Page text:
The real constitutional attack that Poulos makes in the proceedings which are here under review, in all the briefs that are here filed, and in the oral argument, is founded on the fact that he was denied the opportunity to set up in a prosecution, under § 25 of the Portsmouth ordinance, for speaking without a license, the claim that in denying the license for which he applied the Portsmouth City Council acted arbitrarily and unreasonably. The only issue that arises from the proceedings had in the Portsmouth Municipal Court, which fined Poulos $20, in the Superior Court, which sustained the fine, and in the Supreme Court of New Hampshire, which affirmed the Superior Court, was whether the remedy for the concededly wrongful refusal to grant Poulos a license was mandamus to the City Council. These courts all agreed that he could not set up as a defense in the prosecution for speaking without a license the arbitrary conduct of the City Council in denying him one.

The matter was put with entire accuracy in the ruling of the Superior Court, which the Supreme Court found unexceptionable:

"Counsel have tried these cases on the theory that the refusal of the City Council to grant licenses to the respondents was in issue. It is found as a fact that the action of the City Council in refusing to grant licenses to the respondents was arbitrary and unreasonable, but the Court rules as a matter of law that this issue is not properly before it in these proceedings." See State v. Poulos, supra, 97 N.H. at page 353, 88 A.2d at page 861.

The validity of this procedural requirement of New Hampshire that the remedy for an unlawful denial of a license is mandamus or certiorari-is the only issue which the New Hampshire Supreme Court had before it:

'According to the (Superior) Court, the defendants misconceived their remedy. It has been conceded by the defense on this transfer (of the case from the Superior Court), as well as on the first one, that the ordinance is valid on its face. It is identical in language with the statute that was construed as valid in State v. Cox, 91 N.H. 137, 14 A.2d 508, which was affirmed in Cox v. (State of) New Hampshire, 312 U.S. 569, 61 S.Ct. 762, 85 L.Ed. 1049. It is not disputed that the ordinance applies to the park that was the scene of the open air meetings in question. No objection has been made to the application of the ordinance to the areas where the meetings took place, and no exception taken to any finding or ruling with respect thereto.' See State v. Poulos, supra, 97 N.H. at page 354, 88 A.2d at page 861.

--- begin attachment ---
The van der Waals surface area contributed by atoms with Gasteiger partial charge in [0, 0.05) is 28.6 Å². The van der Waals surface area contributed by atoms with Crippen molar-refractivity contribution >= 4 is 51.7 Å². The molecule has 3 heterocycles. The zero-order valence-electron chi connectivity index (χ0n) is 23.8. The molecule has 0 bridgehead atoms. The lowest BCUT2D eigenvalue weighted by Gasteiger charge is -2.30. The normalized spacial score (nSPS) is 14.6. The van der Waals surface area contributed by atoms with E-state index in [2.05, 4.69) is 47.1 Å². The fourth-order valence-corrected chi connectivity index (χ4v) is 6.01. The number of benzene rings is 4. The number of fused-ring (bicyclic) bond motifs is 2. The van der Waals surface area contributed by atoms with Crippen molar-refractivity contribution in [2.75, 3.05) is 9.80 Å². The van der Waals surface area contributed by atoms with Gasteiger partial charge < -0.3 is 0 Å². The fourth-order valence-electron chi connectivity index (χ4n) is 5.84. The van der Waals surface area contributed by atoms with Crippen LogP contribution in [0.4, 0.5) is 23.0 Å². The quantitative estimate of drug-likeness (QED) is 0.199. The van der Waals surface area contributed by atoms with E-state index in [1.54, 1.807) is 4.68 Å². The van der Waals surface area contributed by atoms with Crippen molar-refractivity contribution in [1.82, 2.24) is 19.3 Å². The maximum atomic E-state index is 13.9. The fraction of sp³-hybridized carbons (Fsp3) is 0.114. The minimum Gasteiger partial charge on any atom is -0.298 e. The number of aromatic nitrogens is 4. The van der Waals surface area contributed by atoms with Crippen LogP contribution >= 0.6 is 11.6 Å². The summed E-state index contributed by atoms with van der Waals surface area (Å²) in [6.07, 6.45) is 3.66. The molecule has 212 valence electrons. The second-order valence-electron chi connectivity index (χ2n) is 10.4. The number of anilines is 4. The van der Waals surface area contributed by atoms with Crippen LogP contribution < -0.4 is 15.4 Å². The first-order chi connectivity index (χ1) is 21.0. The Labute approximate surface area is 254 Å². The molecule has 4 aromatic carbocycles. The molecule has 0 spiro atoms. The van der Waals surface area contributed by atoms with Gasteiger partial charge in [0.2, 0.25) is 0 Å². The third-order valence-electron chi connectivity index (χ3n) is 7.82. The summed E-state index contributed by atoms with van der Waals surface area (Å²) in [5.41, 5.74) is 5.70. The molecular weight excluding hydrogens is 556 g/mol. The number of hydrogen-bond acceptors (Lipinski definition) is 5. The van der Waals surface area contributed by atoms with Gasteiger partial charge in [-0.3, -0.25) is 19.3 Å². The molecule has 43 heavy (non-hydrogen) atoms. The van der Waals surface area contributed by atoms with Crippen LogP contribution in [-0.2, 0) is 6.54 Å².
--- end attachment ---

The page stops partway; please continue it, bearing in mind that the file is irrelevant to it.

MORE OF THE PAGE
Nowhere in any one of the four documents submitted to this Court on behalf of Poulos is there any showing that more than this procedural issue is before us. The grievance that is here is not that a license was required for speaking in Goodwin Park. The claim is that, having duly complied with this requirement by applying for a license that was then wrongfully refused, Poulos was free to speak without a license, and that he was not required to go to the Superior Court for a mandamus against the City Council.

In short, what is discussed under First in the Court's opinion would have been precisely appropriate had Poulos made the claim made in Cox, namely, that the congregation of Jehovah's Witnesses were not required to apply for a license, but is wholly without pertinence on the present record.

To be sure, Poulos makes the claim-having conceded that the statute is valid on its face-that the ordinance is unconstitutional 'as applied' 'under the facts in this case.' But what 'facts'? The facts are these: having complied with the statute requiring a license, he was not allowed to set up as a defense for its violation the fact that the want of a license was due to the illegal conduct of the licensing agency.

That is precisely what is correctly defined by the Court as the 'second' contention:

'second, even though a license may be required, the arbitrary refusal of such a license by the Council, resulting in delay, if appellant must, as New Hampshire decided, pursue judicial remedies, was unconstitutional, as an abridgment of free speech and a prohibition of the free exercise of religion.'